Investors in Facebook's IPO are not taking the stock's drubbing lying down and have launched lawsuits against the social network, its underwriters and NASDAQ, while regulators probe the way the debut was handled.
Investor Darryl Lazar has filed a class action suit against Facebook, Mark Zuckerberg, the network's early backers and the banks that helped it onto the market, including Morgan Stanley, Goldman Sachs and Merrill Lynch, among others, alleging that they failed to be upfront about the prospects for the business.
The suit stems from claims that Morgan Stanley and other banks that were underwriting the initial stock sale decided that their revenue estimates for Facebook were a bit generous and cut them, but only told their large investor clients, not the general public.
Lazar's complaint quotes news articles published after the shares in Facebook had started falling this week, particularly one by Reuters, that claimed that underwriting banks Morgan Stanley, JP Morgan and Goldman Sachs had all cut their earnings forecasts for the social network in the middle of the IPO roadshow.
Morgan Stanley told The Register in an emailed statement that it had followed the same procedure with Facebook's IPO as it does for all IPOs.
"These procedures are in compliance with all applicable regulations," it said.
But regulators are also casting a close eye over the Facebook proceedings.
Both the Financial Industry Regulatory Authority (FINRA) and the Securities and Exchange Commission said it was an issue they had had thoughts about, but stopped short of saying there would be an investigation.
"It's a matter of regulatory concern to us and I'm sure to the SEC," said Richard Ketchum, FINRA's chief exec, according to Reuters. "And without saying whether it's us or the SEC, we will collectively be focusing on it."
SEC chair Mary Schapiro told reporters outside a Senate Banking Committee hearing that the commission would be asking questions.
"I think there is a lot of reason to have confidence in our markets and in the integrity of how they operate, but there are issues that we need to look at specifically with respect to Facebook," she said.
And on top of all that, Massachusetts Secretary of Commonwealth William Glavin has issued a subpoena to Morgan Stanley.
"The Securities Division has put out a subpoena to Morgan Stanley in connection with the analyst's discussion with certain institutional investors about the revenue prospects for Facebook," a spokesman for Galvin's office told Reuters.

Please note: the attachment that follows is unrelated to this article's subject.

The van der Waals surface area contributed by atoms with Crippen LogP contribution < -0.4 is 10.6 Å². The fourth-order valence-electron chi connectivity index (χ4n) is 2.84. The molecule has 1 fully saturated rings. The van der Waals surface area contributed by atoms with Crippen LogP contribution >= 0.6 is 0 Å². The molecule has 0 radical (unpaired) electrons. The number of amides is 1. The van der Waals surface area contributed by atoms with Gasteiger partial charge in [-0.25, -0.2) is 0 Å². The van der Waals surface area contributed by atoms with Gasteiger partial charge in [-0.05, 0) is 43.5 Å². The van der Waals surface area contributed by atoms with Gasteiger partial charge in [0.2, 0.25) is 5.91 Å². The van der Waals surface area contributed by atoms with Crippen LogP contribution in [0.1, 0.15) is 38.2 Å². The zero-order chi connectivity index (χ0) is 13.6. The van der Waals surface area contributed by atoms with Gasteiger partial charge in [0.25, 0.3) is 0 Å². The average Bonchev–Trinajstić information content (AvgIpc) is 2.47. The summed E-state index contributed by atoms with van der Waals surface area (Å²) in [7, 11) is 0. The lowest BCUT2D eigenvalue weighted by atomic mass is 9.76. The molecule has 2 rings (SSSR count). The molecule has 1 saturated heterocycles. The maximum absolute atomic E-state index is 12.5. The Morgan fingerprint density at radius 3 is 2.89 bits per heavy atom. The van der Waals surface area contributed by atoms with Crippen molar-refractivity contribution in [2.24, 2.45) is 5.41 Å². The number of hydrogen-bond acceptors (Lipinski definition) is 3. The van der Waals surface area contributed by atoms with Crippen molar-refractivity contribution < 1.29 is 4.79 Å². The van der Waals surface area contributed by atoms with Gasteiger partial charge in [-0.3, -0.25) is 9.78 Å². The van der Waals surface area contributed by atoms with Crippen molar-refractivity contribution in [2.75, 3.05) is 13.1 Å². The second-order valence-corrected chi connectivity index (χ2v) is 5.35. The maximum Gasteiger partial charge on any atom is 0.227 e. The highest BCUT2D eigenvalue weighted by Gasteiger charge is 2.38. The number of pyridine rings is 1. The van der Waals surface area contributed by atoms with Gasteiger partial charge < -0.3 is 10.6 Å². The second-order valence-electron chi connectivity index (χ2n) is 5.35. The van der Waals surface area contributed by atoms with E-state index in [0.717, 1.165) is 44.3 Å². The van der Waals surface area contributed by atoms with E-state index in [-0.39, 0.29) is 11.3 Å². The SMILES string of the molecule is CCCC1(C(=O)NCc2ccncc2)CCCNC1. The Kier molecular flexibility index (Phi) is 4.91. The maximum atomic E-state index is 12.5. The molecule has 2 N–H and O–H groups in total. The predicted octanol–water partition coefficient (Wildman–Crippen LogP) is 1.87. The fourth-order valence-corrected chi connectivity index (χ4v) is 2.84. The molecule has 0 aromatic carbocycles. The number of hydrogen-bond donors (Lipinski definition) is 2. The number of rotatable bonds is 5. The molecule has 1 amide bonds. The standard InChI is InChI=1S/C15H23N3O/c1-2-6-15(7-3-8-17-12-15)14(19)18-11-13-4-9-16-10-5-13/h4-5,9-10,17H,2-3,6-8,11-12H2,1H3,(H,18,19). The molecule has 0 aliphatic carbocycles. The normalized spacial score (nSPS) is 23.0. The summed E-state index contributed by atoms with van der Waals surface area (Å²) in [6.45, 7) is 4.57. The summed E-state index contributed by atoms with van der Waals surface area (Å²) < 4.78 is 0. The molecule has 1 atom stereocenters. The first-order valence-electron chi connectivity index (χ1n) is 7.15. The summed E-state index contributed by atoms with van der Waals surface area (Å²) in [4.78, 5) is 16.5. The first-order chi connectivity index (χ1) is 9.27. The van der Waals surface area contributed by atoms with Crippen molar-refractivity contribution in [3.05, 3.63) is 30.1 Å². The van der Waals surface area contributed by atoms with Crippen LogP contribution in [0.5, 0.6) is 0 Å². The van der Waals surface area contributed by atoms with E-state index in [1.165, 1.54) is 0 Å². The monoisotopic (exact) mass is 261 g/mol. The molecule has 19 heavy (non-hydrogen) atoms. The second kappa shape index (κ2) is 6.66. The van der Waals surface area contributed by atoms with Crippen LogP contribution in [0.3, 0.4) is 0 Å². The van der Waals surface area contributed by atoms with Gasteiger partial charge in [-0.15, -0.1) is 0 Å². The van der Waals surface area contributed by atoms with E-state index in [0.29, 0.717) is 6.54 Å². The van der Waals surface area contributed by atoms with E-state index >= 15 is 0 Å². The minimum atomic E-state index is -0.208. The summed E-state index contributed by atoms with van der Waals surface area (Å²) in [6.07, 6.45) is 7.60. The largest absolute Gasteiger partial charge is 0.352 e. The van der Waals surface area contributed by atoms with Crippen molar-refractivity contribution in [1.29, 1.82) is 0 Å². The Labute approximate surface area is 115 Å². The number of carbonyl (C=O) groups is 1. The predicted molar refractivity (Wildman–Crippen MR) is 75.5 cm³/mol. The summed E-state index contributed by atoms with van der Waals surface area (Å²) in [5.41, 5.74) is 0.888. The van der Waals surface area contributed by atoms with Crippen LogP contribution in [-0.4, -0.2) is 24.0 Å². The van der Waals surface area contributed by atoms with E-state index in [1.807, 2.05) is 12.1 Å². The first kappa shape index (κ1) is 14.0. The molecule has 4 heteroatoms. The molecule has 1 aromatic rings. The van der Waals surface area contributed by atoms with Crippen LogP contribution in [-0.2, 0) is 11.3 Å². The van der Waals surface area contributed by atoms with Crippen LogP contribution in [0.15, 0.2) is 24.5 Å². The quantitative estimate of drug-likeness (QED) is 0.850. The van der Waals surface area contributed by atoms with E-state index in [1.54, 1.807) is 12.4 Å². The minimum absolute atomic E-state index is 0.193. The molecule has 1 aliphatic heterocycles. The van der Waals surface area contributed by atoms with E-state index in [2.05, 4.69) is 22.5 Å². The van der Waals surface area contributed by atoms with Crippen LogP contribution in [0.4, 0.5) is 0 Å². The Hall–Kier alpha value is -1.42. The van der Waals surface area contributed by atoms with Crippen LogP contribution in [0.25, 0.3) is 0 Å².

A subpoena is a request for documents pertaining to the IPO, but it doesn't mean that an investigation will necessarily follow.
It has also been reported that NASDAQ OMX Group is facing a lawsuit for the technical glitches on the morning of Facebook's IPO, which led to buy and sell orders and their cancellations being held up.
Investor Phillip Goldberg has filed a class action citing NASDAQ's failure to "process Facebook trades promptly and efficiently, parties attempting to purchase Facebook shares were unable to determine if they had properly done so".
He said that at one stage on Friday, he placed an order to buy when stocks were at $41 or so, but by the time the trade was executed they had fallen to around $38 and the sale went through despite his attempts to cancel.
NASDAQ chief Robert Greifeld already admitted on Monday that the exchange mucked up and promised changes to its IPO systems to stop it happening again.
Whether the IPO was done shadily or not probably wouldn't matter quite so much to everyone if the Facebook shares hadn't been taking a beating in the market.
After a very brief high of $42 on opening, the stocks have plummeted, finishing yesterday at $31. The fall puts the shares 18 per cent below the IPO offer price of $38 and has wiped nearly $20bn off Facebook's market valuation.
Investors also seem to have a bit of selective memory when it comes to information from and about Facebook prior to its debut. The social network issued an updated prospectus to the SEC not long before its IPO that spoke of concerns about its customers moving to mobiles, where advertising was limited.
And in the week that it went public, General Motors, the US's third-largest advertiser, pulled all its adverts off the social network because it didn't seem to think they were working very well. ®